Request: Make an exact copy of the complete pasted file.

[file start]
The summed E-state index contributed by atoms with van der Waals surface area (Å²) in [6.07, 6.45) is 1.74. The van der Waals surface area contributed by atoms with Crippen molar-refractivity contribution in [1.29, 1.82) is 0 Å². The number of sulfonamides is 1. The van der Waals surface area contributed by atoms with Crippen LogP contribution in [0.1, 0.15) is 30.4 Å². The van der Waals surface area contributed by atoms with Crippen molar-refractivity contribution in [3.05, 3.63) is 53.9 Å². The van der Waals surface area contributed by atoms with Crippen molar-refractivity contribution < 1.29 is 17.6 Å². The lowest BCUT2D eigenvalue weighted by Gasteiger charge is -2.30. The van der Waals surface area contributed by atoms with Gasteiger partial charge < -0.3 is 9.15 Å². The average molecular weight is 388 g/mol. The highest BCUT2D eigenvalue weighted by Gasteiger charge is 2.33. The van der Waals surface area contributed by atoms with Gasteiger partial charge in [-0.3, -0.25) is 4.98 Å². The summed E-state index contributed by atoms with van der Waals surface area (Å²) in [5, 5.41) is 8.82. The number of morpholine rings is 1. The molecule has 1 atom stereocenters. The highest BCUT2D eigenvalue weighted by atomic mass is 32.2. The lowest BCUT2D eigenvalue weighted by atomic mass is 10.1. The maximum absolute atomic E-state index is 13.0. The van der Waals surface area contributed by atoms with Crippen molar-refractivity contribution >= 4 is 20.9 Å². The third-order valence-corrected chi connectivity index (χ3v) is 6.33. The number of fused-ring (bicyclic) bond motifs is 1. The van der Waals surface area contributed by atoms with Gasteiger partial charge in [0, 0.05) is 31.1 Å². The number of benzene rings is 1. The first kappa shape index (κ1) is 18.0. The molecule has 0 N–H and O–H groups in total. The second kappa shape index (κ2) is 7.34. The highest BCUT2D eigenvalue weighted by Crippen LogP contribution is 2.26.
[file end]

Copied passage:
The summed E-state index contributed by atoms with van der Waals surface area (Å²) in [6.07, 6.45) is 1.74. The van der Waals surface area contributed by atoms with Crippen molar-refractivity contribution in [1.29, 1.82) is 0 Å². The number of sulfonamides is 1. The van der Waals surface area contributed by atoms with Crippen LogP contribution in [0.1, 0.15) is 30.4 Å². The van der Waals surface area contributed by atoms with Crippen molar-refractivity contribution in [3.05, 3.63) is 53.9 Å². The van der Waals surface area contributed by atoms with Crippen molar-refractivity contribution < 1.29 is 17.6 Å². The lowest BCUT2D eigenvalue weighted by Gasteiger charge is -2.30. The van der Waals surface area contributed by atoms with Gasteiger partial charge < -0.3 is 9.15 Å². The average molecular weight is 388 g/mol. The highest BCUT2D eigenvalue weighted by Gasteiger charge is 2.33. The van der Waals surface area contributed by atoms with Gasteiger partial charge in [-0.3, -0.25) is 4.98 Å². The summed E-state index contributed by atoms with van der Waals surface area (Å²) in [5, 5.41) is 8.82. The number of morpholine rings is 1. The molecule has 1 atom stereocenters. The highest BCUT2D eigenvalue weighted by atomic mass is 32.2. The lowest BCUT2D eigenvalue weighted by atomic mass is 10.1. The maximum absolute atomic E-state index is 13.0. The van der Waals surface area contributed by atoms with Crippen molar-refractivity contribution >= 4 is 20.9 Å². The third-order valence-corrected chi connectivity index (χ3v) is 6.33. The number of fused-ring (bicyclic) bond motifs is 1. The van der Waals surface area contributed by atoms with Gasteiger partial charge in [0, 0.05) is 31.1 Å². The number of benzene rings is 1. The first kappa shape index (κ1) is 18.0. The molecule has 0 N–H and O–H groups in total. The second kappa shape index (κ2) is 7.34. The highest BCUT2D eigenvalue weighted by Crippen LogP contribution is 2.26.